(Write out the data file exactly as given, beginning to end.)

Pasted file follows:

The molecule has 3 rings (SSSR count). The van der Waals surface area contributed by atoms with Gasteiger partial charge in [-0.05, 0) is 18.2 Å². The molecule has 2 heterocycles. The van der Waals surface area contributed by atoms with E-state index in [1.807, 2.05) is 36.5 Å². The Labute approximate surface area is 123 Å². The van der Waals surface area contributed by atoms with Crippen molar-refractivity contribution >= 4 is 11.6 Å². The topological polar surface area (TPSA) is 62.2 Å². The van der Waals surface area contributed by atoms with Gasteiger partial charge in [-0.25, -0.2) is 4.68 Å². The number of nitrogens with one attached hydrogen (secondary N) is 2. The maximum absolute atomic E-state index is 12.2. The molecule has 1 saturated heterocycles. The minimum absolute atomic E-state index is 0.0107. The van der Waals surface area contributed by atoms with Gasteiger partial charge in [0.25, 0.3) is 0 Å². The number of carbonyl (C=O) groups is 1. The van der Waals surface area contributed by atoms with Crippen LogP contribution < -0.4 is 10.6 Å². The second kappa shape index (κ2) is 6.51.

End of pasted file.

The molecule has 3 rings (SSSR count). The van der Waals surface area contributed by atoms with Gasteiger partial charge in [-0.05, 0) is 18.2 Å². The molecule has 2 heterocycles. The van der Waals surface area contributed by atoms with E-state index in [1.807, 2.05) is 36.5 Å². The Labute approximate surface area is 123 Å². The van der Waals surface area contributed by atoms with Crippen molar-refractivity contribution >= 4 is 11.6 Å². The topological polar surface area (TPSA) is 62.2 Å². The van der Waals surface area contributed by atoms with Gasteiger partial charge in [-0.25, -0.2) is 4.68 Å². The number of nitrogens with one attached hydrogen (secondary N) is 2. The maximum absolute atomic E-state index is 12.2. The molecule has 1 saturated heterocycles. The minimum absolute atomic E-state index is 0.0107. The van der Waals surface area contributed by atoms with Gasteiger partial charge in [0.25, 0.3) is 0 Å². The number of carbonyl (C=O) groups is 1. The van der Waals surface area contributed by atoms with Crippen LogP contribution < -0.4 is 10.6 Å². The second kappa shape index (κ2) is 6.51.